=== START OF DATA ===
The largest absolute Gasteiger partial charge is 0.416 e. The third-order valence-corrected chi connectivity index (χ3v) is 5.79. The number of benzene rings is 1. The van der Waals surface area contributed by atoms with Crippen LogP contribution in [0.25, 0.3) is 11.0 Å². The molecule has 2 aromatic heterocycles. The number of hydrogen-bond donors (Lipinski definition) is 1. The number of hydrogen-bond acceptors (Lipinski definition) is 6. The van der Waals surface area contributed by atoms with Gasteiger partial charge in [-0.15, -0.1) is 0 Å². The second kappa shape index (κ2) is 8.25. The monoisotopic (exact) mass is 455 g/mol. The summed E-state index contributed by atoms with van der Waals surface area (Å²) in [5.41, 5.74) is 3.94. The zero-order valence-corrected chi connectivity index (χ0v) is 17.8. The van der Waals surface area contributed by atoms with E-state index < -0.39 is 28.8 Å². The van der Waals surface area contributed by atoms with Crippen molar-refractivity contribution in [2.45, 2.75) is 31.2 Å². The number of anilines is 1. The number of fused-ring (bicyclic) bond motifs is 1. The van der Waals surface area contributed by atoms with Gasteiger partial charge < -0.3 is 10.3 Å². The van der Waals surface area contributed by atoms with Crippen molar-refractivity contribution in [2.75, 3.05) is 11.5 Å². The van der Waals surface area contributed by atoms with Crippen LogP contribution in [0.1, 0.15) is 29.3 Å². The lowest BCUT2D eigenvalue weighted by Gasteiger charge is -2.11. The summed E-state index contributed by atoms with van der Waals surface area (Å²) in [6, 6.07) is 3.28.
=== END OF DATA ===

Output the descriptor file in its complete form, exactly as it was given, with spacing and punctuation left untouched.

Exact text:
The largest absolute Gasteiger partial charge is 0.416 e. The third-order valence-corrected chi connectivity index (χ3v) is 5.79. The number of benzene rings is 1. The van der Waals surface area contributed by atoms with Crippen LogP contribution in [0.25, 0.3) is 11.0 Å². The molecule has 2 aromatic heterocycles. The number of hydrogen-bond donors (Lipinski definition) is 1. The number of hydrogen-bond acceptors (Lipinski definition) is 6. The van der Waals surface area contributed by atoms with Gasteiger partial charge in [-0.15, -0.1) is 0 Å². The second kappa shape index (κ2) is 8.25. The monoisotopic (exact) mass is 455 g/mol. The summed E-state index contributed by atoms with van der Waals surface area (Å²) in [5.41, 5.74) is 3.94. The zero-order valence-corrected chi connectivity index (χ0v) is 17.8. The van der Waals surface area contributed by atoms with E-state index < -0.39 is 28.8 Å². The van der Waals surface area contributed by atoms with Crippen molar-refractivity contribution in [2.45, 2.75) is 31.2 Å². The number of anilines is 1. The number of fused-ring (bicyclic) bond motifs is 1. The van der Waals surface area contributed by atoms with Gasteiger partial charge < -0.3 is 10.3 Å². The van der Waals surface area contributed by atoms with Crippen molar-refractivity contribution in [2.75, 3.05) is 11.5 Å². The van der Waals surface area contributed by atoms with Crippen LogP contribution in [0.1, 0.15) is 29.3 Å². The lowest BCUT2D eigenvalue weighted by Gasteiger charge is -2.11. The summed E-state index contributed by atoms with van der Waals surface area (Å²) in [6, 6.07) is 3.28.